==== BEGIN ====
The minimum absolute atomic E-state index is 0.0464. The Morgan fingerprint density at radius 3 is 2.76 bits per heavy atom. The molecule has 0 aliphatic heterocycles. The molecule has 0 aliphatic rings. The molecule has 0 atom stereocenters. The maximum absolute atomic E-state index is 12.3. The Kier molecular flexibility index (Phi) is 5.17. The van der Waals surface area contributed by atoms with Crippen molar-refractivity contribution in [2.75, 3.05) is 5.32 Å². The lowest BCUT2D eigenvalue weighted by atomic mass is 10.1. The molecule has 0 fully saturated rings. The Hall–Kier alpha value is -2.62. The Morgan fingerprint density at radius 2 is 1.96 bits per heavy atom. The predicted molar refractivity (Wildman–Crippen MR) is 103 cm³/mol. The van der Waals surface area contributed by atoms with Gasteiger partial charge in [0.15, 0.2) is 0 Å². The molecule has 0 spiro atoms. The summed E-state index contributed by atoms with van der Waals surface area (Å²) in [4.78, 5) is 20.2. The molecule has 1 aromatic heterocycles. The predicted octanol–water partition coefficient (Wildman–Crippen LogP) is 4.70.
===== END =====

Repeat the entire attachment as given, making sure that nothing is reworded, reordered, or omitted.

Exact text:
The minimum absolute atomic E-state index is 0.0464. The Morgan fingerprint density at radius 3 is 2.76 bits per heavy atom. The molecule has 0 aliphatic heterocycles. The molecule has 0 aliphatic rings. The molecule has 0 atom stereocenters. The maximum absolute atomic E-state index is 12.3. The Kier molecular flexibility index (Phi) is 5.17. The van der Waals surface area contributed by atoms with Crippen molar-refractivity contribution in [2.75, 3.05) is 5.32 Å². The lowest BCUT2D eigenvalue weighted by atomic mass is 10.1. The molecule has 0 fully saturated rings. The Hall–Kier alpha value is -2.62. The Morgan fingerprint density at radius 2 is 1.96 bits per heavy atom. The predicted molar refractivity (Wildman–Crippen MR) is 103 cm³/mol. The van der Waals surface area contributed by atoms with Gasteiger partial charge in [0.15, 0.2) is 0 Å². The molecule has 0 spiro atoms. The summed E-state index contributed by atoms with van der Waals surface area (Å²) in [4.78, 5) is 20.2. The molecule has 1 aromatic heterocycles. The predicted octanol–water partition coefficient (Wildman–Crippen LogP) is 4.70.